Please help me make my banana bread healthy.
I use the Cook's Illustrated banana bread recipe but want to make it healthier. Here are the ingredients; please let me know your ideas. For example, I thought of replacing the regular all purpose flour with whole wheat pastry flour, but don't know if it will work. I'd love to add in some oat or wheat bran as well, maybe subbing it for some of the flour?
I'm listing all the ingredients, but don't need subs for the baking soda, salt, bananas, etc. Thanks in advance!
10 oz unbleached AP flour
1 1/4 cups walnuts
3/4 cup white sugar (can I use brown sugar, molasses, or some combination?)
3/4 tsp baking soda
1/2 tsp salt
3 very ripe bananas
1/4 cup plain yogurt (can I use nonfat, maybe drained to make it thicker?)
2 large eggs
6 T unsalted butter, melted and cooled
1 tsp vanilla extract
In their newest cookbook, The Best Light Recipe, Cook's Illustrated has lightened up this recipe themselves. They go into the usual Cook's Illustrated details about what they tried, and if you're into lightening recipes, the books has a tonne of good information.
The ingredient list ends up:
1 1/2 cups AP flour
1/2 cup cake flour
1 tsp baking powder
1 tsp baking soda
1/2 tsp salt
3/4 ounces sugar
3 very ripe bananas
1/4 cup low fat yogurt
1 tsp vanilla
3 tbsp unsalted butter
2 large eggs
1/4 cup walnuts
This drops the calories from 350 to 240 and the fat from 16g to 4.5g over their original recipe.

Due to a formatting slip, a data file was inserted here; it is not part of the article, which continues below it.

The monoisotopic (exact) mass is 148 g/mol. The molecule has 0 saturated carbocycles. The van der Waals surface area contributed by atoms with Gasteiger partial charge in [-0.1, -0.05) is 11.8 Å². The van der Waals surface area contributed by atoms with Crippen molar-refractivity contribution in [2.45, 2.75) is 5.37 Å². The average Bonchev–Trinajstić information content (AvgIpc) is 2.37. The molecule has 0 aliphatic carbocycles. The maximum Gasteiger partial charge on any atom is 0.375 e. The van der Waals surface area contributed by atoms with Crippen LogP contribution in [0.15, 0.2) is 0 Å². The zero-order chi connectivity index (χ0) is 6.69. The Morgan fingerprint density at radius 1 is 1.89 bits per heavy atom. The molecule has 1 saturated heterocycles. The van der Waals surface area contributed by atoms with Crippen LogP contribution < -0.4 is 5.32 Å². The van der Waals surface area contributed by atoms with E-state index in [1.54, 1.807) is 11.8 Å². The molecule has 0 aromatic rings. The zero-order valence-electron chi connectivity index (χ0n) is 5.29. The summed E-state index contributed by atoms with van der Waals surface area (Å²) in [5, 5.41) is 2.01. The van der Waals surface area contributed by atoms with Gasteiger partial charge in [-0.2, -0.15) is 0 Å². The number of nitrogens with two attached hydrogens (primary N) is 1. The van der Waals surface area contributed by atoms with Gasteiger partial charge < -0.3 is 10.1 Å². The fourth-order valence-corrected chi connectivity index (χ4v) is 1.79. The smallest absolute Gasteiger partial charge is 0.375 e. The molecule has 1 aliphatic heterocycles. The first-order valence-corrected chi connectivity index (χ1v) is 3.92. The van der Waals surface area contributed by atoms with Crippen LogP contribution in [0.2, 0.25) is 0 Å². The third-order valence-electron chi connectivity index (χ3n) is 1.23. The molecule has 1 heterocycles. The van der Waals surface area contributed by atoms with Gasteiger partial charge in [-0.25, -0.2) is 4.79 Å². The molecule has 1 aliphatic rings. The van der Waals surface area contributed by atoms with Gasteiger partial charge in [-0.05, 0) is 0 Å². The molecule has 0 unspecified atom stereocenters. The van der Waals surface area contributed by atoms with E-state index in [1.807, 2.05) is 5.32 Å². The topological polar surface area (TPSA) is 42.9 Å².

I usually take the low-fat recipe I found on EPI and change it even more. Here is my adjusted version:
2 large eggs
1/2 cup sugar (white, or a mixture of white and brown)
3 medium bananas (the riper the better!*), smashed but not too smoothly; little lumps give you gooey pockets of banana in the finished loaf
1/3 cup buttermilk (or 1/3 cup of milk, poured over two squirts of lemon juice in a bowl, left for five minutes without stirring to get lumpy)
1 tablespoon melted butter
1 tablespoon vanilla extract
1 ¾ cups all purpose flour (I sometimes substitute up to 1/2C wholewheat flour, or 1/4C ground almonds)
2 teaspoons baking powder
½ teaspoon baking soda
½ teaspoon salt
1 small handful chocolate chips
Preheat your oven to 325F or 160C. Lightly grease and flour a loaf tin.
Using an electric mixer, beat eggs and sugar in a large bow until thick and light; about five minutes. In a smaller bowl, mix the bananas, buttermilk, butter and vanilla. Incorporate this into the sugar and eggs, then sift the flour, baking powder, baking soda and salt on top of the mixture. Add several good shakes of ground cinnamon, and beat it all until just blended. Gently stir through the chocolate chips, and pour batter into the loaf tin.